It’s risky because although he won the presidency of the PA, the Palestinian Authority, by a landslide, you know, according to American standards, 62 percent of the vote, he, you know, was elected basically by 1/16th of the Palestinian people. So he doesn’t really have a clear mandate, if you will, to leave the impression that the first endeavor he embarked on is one dictated by Israel or one to protect Israel’s interests.

RAY SUAREZ: So that’s the risk you are talking about, not wanting to be seen doing the bidding of Israel?

KHALIL JAHSHAN: Not wanting to be seen as a puppet or someone who is really — his first initiative is to serve Israel’s security rather than Palestinian security. After all, security is absent on both size of the border, not just on one.

RAY SUAREZ: Professor, one of the first calls to the new Abbas regime from the Israeli government was an order to crack down on people who would make attacks against Israeli citizens, both in the settlements and in Israel proper. Do you believe that Abu Mazen, Mahmoud Abbas, has that kind of power, that kind of authority to stop the attacks?

AMOS GUIORA: I think that if he were to properly streamline the security services of the Palestinian Authority, and given I think he has a clear desire… that’s my read of it… to fight Palestinian terrorism, he has no choice but to streamline and to, as I said earlier, sir, to take the fight to the Palestinian terrorists. There is, you know, this great principle in politics called enlightened self-interest.

I’m sure that he would like nothing more than to have a return to the peace process. I think it’s clear that in terms of the Israeli government and the Israeli people, before we can have a return to the peace process, we need to have him fight terrorism. I don’t think in any way he is doing Israel’s bidding. What he is doing is, if you will, wiping out Palestinian terrorism, which from the Palestinian perspective clearly serves a long-term interest for the Palestinian people because I really do believe that before that, there will not be a return to the peace process. In that sense, this is a critical first step not only vis-a-vis Israel, but not less important than that vis-a-vis the Palestinian people to clearly take the fight to terrorism.

RAY SUAREZ: So you’re saying it is not as risky as was just suggested by Khalil Jahshan for Mahmoud Abbas to move against these violent groups?

AMOS GUIORA: I think it’s necessary. I also have argued that in terms of Palestinian terrorism and the Palestinian Authority, this is not the time for convincing them by words only that this is the time to, as he has done, place those forces in the northern part of the Gaza Strip, as I understand is also on Sunday going to be a placement of Palestinian forces in the southern part of the Gaza Strip.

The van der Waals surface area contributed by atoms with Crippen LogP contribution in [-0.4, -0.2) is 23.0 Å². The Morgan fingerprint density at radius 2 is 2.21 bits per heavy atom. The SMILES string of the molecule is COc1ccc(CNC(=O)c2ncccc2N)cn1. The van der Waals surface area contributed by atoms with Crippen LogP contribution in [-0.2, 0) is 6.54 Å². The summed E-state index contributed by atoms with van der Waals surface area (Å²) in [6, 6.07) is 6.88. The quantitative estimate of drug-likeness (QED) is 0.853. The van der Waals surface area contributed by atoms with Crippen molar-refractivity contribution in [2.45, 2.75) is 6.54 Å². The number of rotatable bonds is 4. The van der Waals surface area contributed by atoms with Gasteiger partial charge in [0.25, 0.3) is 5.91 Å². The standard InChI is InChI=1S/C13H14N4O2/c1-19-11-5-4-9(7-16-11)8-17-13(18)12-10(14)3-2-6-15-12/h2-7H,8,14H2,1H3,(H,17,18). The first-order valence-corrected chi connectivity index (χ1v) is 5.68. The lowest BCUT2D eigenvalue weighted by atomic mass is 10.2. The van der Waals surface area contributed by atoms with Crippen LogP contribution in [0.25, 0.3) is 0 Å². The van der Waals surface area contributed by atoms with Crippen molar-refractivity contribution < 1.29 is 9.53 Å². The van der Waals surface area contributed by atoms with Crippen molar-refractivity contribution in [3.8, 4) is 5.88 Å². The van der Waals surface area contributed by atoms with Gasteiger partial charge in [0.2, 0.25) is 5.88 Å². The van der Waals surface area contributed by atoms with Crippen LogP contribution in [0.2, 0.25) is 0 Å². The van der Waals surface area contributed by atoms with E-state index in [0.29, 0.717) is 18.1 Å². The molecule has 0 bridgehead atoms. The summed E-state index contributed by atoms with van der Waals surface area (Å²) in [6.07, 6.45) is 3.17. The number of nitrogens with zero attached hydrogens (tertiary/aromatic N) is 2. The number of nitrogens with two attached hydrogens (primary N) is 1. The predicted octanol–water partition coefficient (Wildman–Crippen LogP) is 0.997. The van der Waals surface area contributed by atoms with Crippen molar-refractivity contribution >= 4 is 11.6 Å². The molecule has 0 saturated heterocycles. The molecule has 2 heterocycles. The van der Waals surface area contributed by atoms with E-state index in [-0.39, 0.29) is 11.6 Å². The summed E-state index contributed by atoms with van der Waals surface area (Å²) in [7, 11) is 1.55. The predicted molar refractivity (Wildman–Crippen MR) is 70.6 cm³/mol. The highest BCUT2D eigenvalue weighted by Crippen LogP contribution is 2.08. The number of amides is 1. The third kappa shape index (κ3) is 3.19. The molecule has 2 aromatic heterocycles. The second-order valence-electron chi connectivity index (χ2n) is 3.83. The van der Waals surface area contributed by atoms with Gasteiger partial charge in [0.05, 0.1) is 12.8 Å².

In addition to that, it may well be that there will be a need to — at the end of the day — to fight the Palestinian terrorism. I saw a report of this earlier this evening in the Israeli media that he has given an order to Palestinian forces, if need be, they may open fire against Palestinian terrorists. If that’s the way to prevent the Kassam missiles from coming into Israel, into Sderot, where this child died the other day, if that’s the only way it can be prevented, that’s something he has to do.

RAY SUAREZ: Is he ready to do that, Khalil Jahshan?

KHALIL JAHSHAN: I think Abu Mazen has made it very clear that he ran for office on a platform for peace, opening the opportunity to return to the negotiating table with Israel. But he was elected by the Palestinian people to look after Palestinian national interests, not Israel’s, not the United States or anybody else. We need to give him the breathing space to do that.

After all, you know, he was elected before as prime minister and we kind of suffocated, both Israel, particularly, and the United States, admittedly, have not done enough to support him when he was elected prime minister. And he made it clear that he resigned because of that. The last thing we need to do is repeat the same mistakes, you know, by imposing dictates on him from the outside.

He has two challenges, a domestic challenge and a foreign challenge. The two are intertwined. I mean, he needs to show the Palestinian people that he can also deliver in terms of security for the Palestinian people, in terms of seeing the light at the end of the tunnel and not the tunnel at the end of the light in terms of the end of Israel’s occupation. So, there has to be a synchronized process here of allowing him to work on both sides.